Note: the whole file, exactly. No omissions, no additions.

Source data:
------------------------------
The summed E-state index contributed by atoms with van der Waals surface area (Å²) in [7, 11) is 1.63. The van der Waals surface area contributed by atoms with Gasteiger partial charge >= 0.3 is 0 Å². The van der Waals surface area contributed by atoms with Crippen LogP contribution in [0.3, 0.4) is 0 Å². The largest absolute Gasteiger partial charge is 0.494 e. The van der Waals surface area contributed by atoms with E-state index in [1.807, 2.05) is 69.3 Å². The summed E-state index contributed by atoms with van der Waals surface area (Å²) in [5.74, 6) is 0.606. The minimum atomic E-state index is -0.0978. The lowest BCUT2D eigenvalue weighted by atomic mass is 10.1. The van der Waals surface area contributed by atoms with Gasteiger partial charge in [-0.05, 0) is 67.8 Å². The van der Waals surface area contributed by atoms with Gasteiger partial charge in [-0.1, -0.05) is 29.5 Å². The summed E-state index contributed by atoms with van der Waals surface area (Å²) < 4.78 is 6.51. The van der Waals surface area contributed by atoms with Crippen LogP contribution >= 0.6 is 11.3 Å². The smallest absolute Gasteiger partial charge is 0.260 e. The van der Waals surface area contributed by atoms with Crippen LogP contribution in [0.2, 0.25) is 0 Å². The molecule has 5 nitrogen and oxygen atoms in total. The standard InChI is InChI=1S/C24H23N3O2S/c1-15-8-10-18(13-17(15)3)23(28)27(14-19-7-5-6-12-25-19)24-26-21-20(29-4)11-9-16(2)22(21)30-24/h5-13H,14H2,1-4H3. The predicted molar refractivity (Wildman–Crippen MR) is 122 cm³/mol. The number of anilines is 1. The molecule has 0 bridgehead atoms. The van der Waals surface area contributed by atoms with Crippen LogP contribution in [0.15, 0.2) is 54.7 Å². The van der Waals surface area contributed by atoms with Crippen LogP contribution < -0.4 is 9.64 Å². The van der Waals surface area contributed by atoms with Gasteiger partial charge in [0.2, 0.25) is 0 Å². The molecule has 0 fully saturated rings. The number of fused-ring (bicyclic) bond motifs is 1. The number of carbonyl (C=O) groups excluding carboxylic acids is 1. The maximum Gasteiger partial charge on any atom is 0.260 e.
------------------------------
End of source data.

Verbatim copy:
The summed E-state index contributed by atoms with van der Waals surface area (Å²) in [7, 11) is 1.63. The van der Waals surface area contributed by atoms with Gasteiger partial charge >= 0.3 is 0 Å². The van der Waals surface area contributed by atoms with Crippen LogP contribution in [0.3, 0.4) is 0 Å². The largest absolute Gasteiger partial charge is 0.494 e. The van der Waals surface area contributed by atoms with E-state index in [1.807, 2.05) is 69.3 Å². The summed E-state index contributed by atoms with van der Waals surface area (Å²) in [5.74, 6) is 0.606. The minimum atomic E-state index is -0.0978. The lowest BCUT2D eigenvalue weighted by atomic mass is 10.1. The van der Waals surface area contributed by atoms with Gasteiger partial charge in [-0.05, 0) is 67.8 Å². The van der Waals surface area contributed by atoms with Gasteiger partial charge in [-0.1, -0.05) is 29.5 Å². The summed E-state index contributed by atoms with van der Waals surface area (Å²) < 4.78 is 6.51. The van der Waals surface area contributed by atoms with Crippen LogP contribution >= 0.6 is 11.3 Å². The smallest absolute Gasteiger partial charge is 0.260 e. The van der Waals surface area contributed by atoms with Crippen LogP contribution in [0.2, 0.25) is 0 Å². The molecule has 5 nitrogen and oxygen atoms in total. The standard InChI is InChI=1S/C24H23N3O2S/c1-15-8-10-18(13-17(15)3)23(28)27(14-19-7-5-6-12-25-19)24-26-21-20(29-4)11-9-16(2)22(21)30-24/h5-13H,14H2,1-4H3. The predicted molar refractivity (Wildman–Crippen MR) is 122 cm³/mol. The number of anilines is 1. The molecule has 0 bridgehead atoms. The van der Waals surface area contributed by atoms with Crippen LogP contribution in [0.15, 0.2) is 54.7 Å². The van der Waals surface area contributed by atoms with Crippen LogP contribution < -0.4 is 9.64 Å². The van der Waals surface area contributed by atoms with Gasteiger partial charge in [0.2, 0.25) is 0 Å². The molecule has 0 fully saturated rings. The number of fused-ring (bicyclic) bond motifs is 1. The number of carbonyl (C=O) groups excluding carboxylic acids is 1. The maximum Gasteiger partial charge on any atom is 0.260 e.